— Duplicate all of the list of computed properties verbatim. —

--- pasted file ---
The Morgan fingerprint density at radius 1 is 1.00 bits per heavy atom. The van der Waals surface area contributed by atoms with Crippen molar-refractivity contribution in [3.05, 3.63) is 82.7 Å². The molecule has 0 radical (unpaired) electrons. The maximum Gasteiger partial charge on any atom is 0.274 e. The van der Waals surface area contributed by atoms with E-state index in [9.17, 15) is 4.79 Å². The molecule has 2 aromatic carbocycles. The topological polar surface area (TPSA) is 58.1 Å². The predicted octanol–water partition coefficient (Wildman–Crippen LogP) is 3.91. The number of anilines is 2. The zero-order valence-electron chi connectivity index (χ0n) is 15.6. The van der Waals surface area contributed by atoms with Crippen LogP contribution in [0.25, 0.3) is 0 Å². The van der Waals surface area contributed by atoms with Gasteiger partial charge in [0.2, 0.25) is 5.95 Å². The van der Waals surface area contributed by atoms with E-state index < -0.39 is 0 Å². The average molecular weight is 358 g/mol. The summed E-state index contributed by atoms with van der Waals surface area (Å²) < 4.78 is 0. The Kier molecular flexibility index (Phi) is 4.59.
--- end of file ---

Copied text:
The Morgan fingerprint density at radius 1 is 1.00 bits per heavy atom. The van der Waals surface area contributed by atoms with Crippen molar-refractivity contribution in [3.05, 3.63) is 82.7 Å². The molecule has 0 radical (unpaired) electrons. The maximum Gasteiger partial charge on any atom is 0.274 e. The van der Waals surface area contributed by atoms with E-state index in [9.17, 15) is 4.79 Å². The molecule has 2 aromatic carbocycles. The topological polar surface area (TPSA) is 58.1 Å². The predicted octanol–water partition coefficient (Wildman–Crippen LogP) is 3.91. The number of anilines is 2. The zero-order valence-electron chi connectivity index (χ0n) is 15.6. The van der Waals surface area contributed by atoms with Crippen LogP contribution in [0.25, 0.3) is 0 Å². The van der Waals surface area contributed by atoms with Gasteiger partial charge in [0.2, 0.25) is 5.95 Å². The van der Waals surface area contributed by atoms with E-state index < -0.39 is 0 Å². The average molecular weight is 358 g/mol. The summed E-state index contributed by atoms with van der Waals surface area (Å²) < 4.78 is 0. The Kier molecular flexibility index (Phi) is 4.59.